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LTSLEEP(9)                 Kernel Developer's Manual                LTSLEEP(9)

     ltsleep, mtsleep, tsleep, wakeup - process context sleep and wakeup

     #include <sys/proc.h>

     mtsleep(wchan_t ident, pri_t priority, const char *wmesg, int timo,
         kmutex_t *mtx);

     tsleep(wchan_t ident, pri_t priority, const char *wmesg, int timo);

     wakeup(wchan_t ident);

     The interfaces described in this manual page are obsolete and will be
     removed from a future version of the system.

     The ltsleep() interface has been obsoleted and removed from the system.

     Please see the condvar(9), mutex(9), and rwlock(9) manual pages for
     information on kernel synchronisation primitives.

     These functions implement voluntary context switching.  tsleep() and
     mtsleep() are used throughout the kernel whenever processing in the
     current context can not continue for any of the following reasons:

              The current process needs to await the results of a pending I/O

              The current process needs resources (e.g., memory) which are
               temporarily unavailable.

     The function wakeup() is used to notify sleeping processes of possible
     changes to the condition that caused them to go to sleep.  Typically, an
     awakened process will -- after it has acquired a context again -- retry
     the action that blocked its operation to see if the "blocking" condition
     has cleared.

     The tsleep() and mtsleep() functions take the following arguments:

     ident     An identifier of the "wait channel" representing the resource
               for which the current process needs to wait.  This typically is
               the virtual address of some kernel data-structure related to
               the resource for which the process is contending.  The same
               identifier must be used in a call to wakeup() to get the
               process going again.  ident should not be NULL.

     priority  The process priority to be used when the process is awakened
               and put on the queue of runnable processes.  This mechanism is
               used to optimize "throughput" of processes executing in kernel
               mode.  If the flag PCATCH is OR'ed into priority the process
               checks for posted signals before and after sleeping.

     wmesg     A pointer to a character string indicating the reason a process
               is sleeping.  The kernel does not use the string, but makes it
               available (through the process structure field p_wmesg) for
               user level utilities such as ps(1).

     timo      If non-zero, the process will sleep for at most timo/hz
               seconds.  If this amount of time elapses and no wakeup(ident)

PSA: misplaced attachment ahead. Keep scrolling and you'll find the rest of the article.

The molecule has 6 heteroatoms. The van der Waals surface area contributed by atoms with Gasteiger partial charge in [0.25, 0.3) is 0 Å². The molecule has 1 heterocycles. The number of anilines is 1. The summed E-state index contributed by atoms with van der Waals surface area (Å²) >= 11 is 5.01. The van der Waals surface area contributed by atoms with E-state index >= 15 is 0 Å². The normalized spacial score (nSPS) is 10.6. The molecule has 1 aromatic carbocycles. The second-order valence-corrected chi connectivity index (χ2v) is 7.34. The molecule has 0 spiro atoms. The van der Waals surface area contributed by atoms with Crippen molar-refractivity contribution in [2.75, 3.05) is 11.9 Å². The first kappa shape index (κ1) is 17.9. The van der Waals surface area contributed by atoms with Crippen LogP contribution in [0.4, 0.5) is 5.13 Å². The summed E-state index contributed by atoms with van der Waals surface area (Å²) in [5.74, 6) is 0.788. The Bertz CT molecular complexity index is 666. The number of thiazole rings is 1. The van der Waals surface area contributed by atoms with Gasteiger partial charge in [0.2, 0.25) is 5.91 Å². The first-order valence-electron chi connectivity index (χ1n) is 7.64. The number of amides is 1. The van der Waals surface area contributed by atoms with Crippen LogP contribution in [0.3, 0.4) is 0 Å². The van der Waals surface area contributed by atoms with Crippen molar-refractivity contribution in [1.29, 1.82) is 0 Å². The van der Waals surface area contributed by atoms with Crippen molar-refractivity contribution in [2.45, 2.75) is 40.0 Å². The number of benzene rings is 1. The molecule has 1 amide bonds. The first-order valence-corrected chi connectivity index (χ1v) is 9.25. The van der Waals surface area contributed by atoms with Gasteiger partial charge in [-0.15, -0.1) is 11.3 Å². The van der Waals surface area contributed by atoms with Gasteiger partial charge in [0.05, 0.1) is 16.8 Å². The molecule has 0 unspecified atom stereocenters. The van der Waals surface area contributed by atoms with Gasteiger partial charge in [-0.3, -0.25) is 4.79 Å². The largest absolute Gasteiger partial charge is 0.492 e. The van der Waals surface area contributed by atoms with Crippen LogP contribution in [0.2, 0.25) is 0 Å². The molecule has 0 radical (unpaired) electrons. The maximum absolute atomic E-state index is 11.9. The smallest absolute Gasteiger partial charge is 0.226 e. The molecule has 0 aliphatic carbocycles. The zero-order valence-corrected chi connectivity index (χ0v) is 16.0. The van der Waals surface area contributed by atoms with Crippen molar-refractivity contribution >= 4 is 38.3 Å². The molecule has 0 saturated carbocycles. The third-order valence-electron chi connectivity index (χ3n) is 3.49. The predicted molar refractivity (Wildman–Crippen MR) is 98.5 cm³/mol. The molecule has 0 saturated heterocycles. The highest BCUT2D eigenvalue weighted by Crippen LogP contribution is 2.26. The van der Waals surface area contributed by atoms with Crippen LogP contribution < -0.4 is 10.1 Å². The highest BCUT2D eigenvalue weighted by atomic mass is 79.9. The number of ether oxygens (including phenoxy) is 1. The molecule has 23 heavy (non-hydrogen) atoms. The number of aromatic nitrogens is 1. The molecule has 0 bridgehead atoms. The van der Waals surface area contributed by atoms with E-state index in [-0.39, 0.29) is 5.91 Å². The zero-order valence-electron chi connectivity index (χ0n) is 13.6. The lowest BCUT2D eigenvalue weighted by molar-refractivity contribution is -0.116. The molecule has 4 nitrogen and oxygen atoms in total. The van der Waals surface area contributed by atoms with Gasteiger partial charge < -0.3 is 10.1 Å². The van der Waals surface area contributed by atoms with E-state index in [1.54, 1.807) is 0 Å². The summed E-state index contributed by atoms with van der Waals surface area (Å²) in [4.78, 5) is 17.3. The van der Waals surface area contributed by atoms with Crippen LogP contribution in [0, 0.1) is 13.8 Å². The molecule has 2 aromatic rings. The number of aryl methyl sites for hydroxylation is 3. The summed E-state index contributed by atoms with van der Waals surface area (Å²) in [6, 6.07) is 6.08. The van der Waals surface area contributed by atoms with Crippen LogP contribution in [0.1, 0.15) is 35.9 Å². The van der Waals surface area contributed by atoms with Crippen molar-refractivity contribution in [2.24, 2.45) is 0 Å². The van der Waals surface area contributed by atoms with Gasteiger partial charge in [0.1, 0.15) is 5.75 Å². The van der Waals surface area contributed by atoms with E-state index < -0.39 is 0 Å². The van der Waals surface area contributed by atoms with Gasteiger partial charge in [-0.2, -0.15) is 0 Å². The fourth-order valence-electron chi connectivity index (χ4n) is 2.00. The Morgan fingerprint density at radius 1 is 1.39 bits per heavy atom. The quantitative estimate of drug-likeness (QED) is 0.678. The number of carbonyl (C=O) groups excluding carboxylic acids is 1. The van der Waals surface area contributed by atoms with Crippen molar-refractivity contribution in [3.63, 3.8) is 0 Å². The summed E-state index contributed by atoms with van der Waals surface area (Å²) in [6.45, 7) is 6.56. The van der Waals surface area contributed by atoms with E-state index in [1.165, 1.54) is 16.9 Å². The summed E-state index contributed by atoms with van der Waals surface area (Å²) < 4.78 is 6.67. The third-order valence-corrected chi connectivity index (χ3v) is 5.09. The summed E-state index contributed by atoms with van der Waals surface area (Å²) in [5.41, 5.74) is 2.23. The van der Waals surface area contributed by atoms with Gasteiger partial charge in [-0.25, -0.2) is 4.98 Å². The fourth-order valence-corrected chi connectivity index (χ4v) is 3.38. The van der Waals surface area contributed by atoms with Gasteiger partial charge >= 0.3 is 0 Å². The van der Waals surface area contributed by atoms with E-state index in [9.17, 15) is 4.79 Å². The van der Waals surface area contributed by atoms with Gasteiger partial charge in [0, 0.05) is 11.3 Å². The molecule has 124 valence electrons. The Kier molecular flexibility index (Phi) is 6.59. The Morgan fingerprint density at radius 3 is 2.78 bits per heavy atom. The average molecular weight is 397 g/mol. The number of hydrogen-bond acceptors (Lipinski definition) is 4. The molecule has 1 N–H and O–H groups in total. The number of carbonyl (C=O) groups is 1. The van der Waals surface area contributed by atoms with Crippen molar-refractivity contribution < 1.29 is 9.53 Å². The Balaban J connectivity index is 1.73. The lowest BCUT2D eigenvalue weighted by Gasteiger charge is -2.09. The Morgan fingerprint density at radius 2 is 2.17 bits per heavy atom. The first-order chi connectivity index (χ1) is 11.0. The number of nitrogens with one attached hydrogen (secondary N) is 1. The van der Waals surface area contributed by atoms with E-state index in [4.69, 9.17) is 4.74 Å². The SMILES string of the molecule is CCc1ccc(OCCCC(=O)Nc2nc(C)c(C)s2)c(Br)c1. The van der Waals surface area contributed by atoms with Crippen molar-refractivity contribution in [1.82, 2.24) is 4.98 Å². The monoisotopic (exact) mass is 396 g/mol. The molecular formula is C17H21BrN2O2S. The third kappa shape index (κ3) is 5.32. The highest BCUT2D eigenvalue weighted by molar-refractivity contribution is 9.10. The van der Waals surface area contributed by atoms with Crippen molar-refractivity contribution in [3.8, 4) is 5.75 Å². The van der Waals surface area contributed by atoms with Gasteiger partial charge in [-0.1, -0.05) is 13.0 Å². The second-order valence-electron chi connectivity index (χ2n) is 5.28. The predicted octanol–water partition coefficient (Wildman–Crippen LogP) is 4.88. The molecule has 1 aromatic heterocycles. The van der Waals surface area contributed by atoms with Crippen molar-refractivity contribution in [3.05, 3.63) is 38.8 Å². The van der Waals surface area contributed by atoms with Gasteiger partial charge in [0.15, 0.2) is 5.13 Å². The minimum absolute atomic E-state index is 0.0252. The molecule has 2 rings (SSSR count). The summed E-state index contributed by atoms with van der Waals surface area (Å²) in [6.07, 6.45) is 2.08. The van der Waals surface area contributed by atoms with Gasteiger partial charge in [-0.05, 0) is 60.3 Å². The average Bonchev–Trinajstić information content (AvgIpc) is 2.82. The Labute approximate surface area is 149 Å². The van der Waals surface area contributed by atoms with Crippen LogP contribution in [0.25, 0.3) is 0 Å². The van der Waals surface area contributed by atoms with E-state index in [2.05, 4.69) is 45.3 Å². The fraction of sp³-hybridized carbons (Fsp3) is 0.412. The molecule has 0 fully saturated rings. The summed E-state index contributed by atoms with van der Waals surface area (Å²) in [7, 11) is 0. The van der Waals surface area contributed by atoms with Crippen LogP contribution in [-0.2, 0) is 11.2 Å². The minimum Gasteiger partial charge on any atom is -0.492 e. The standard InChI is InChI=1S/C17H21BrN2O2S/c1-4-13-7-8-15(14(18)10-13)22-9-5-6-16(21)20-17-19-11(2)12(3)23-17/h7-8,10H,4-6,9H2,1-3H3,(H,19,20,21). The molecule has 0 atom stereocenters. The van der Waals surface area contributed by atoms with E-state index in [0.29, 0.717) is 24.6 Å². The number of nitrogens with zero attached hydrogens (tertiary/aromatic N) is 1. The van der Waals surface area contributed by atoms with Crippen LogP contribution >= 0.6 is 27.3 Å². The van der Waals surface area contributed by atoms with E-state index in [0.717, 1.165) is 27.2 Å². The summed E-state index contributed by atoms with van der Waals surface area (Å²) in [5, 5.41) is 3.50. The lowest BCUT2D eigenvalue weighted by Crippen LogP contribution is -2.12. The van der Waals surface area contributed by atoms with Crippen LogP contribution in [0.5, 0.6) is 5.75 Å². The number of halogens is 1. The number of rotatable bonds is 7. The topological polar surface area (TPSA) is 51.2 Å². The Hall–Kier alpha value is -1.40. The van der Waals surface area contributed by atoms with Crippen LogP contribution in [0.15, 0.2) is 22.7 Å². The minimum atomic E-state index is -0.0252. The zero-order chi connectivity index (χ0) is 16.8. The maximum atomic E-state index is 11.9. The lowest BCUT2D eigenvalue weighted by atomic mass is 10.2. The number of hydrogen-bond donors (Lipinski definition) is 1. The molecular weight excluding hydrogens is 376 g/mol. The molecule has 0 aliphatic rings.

has occurred, and no signal (if PCATCH was set) was posted,
               tsleep() will return EWOULDBLOCK.

     The mtsleep() function takes an additional argument and flag:

     mtx       A mutex(9) representing the lock protecting the data-
               structures.  On entry mtsleep() will release the lock and re-
               acquire the lock on return.

     priority  If the flag PNORELOCK is OR'ed into priority then mtsleep()
               will not re-acquire the lock.

     The wakeup() function will mark all processes which are currently
     sleeping on the identifier ident as runnable.  Eventually, each of the
     processes will resume execution in the kernel context, causing a return
     from tsleep() or mtsleep().  Note that processes returning from sleep
     should always re-evaluate the conditions that blocked them, since a call
     to wakeup() merely signals a possible change to the blocking conditions.

     tsleep() and mtsleep() return 0 if they return as a result of a wakeup().
     If a tsleep() and mtsleep() return as a result of a signal, the return
     value is ERESTART if the signal has the SA_RESTART property (see
     sigaction(2)), and EINTR otherwise.  If tsleep() and mtsleep() return
     because of a timeout, the return value is EWOULDBLOCK.

     Note the conversion from tsleep/wakeup into condvar(9) should not be done
     mechanically i.e.  "blindly".  Code logic should be understood before
     changing, and it may also need to be revisited for the change.  Please
     also read the condvar(9) man page.

     The tsleep() and mtsleep(), and wakeup() pairs should generally be
     replaced by cv_wait(9) / cv_wait_sig(9) / cv_timedwait(9) /
     cv_timedwait_sig(9) and cv_signal(9) / cv_broadcast(9) pairs.  The
     cv_wait*() variant to use can be determined from looking at the
     corresponding tsleep() usage.

     There are two arguments of interest: timo and priority.  The priority
     value may have OR'ed the flag PCATCH.

     The PCATCH flag means that the blocking thread should be awoken on
     signal, and the sleep call should be replaced with cv_wait_sig(9).

     The timo value, if it is not zero, indicates how long to sleep, and the
     sleep call should be replaced with cv_timedwait(9).

     If both the PCATCH flag and a non-zero timo value are specified, then
     cv_timedwait_sig(9) should be used.

     A mutex(9) (interlock) must be held across cv_wait() and cv_broadcast()
     calls, in order to protect state.  Most old code will require the
     addition of locking, whereas some will require amending to remove

     sigaction(2), condvar(9), hz(9), mutex(9), rwlock(9)

     The sleep/wakeup process synchronization mechanism is very old.  It
     appeared in a very early version of Unix.  tsleep() appeared in 4.4BSD.
     ltsleep() appeared in NetBSD 1.5.

NetBSD 10.99                    March 22, 2014                    NetBSD 10.99